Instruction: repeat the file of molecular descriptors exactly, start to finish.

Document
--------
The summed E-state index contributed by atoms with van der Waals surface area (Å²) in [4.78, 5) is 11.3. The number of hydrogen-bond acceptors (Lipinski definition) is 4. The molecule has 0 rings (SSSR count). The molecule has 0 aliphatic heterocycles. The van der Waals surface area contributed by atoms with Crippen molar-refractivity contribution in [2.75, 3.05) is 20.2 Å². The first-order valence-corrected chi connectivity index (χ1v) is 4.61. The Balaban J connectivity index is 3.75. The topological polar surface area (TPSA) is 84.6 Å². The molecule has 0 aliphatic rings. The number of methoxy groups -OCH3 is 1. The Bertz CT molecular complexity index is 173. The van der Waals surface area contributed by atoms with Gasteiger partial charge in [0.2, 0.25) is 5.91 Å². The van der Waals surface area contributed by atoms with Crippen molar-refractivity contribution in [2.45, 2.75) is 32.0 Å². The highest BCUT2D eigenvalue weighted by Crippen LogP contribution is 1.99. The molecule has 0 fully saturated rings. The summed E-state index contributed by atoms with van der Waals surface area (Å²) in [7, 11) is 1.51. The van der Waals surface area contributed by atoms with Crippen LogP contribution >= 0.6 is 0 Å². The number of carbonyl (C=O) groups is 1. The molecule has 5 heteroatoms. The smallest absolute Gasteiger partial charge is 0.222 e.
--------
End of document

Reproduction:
The summed E-state index contributed by atoms with van der Waals surface area (Å²) in [4.78, 5) is 11.3. The number of hydrogen-bond acceptors (Lipinski definition) is 4. The molecule has 0 rings (SSSR count). The molecule has 0 aliphatic heterocycles. The van der Waals surface area contributed by atoms with Crippen molar-refractivity contribution in [2.75, 3.05) is 20.2 Å². The first-order valence-corrected chi connectivity index (χ1v) is 4.61. The Balaban J connectivity index is 3.75. The topological polar surface area (TPSA) is 84.6 Å². The molecule has 0 aliphatic rings. The number of methoxy groups -OCH3 is 1. The Bertz CT molecular complexity index is 173. The van der Waals surface area contributed by atoms with Gasteiger partial charge in [0.2, 0.25) is 5.91 Å². The van der Waals surface area contributed by atoms with Crippen molar-refractivity contribution in [2.45, 2.75) is 32.0 Å². The highest BCUT2D eigenvalue weighted by Crippen LogP contribution is 1.99. The molecule has 0 fully saturated rings. The summed E-state index contributed by atoms with van der Waals surface area (Å²) in [7, 11) is 1.51. The van der Waals surface area contributed by atoms with Crippen LogP contribution >= 0.6 is 0 Å². The number of carbonyl (C=O) groups is 1. The molecule has 5 heteroatoms. The smallest absolute Gasteiger partial charge is 0.222 e.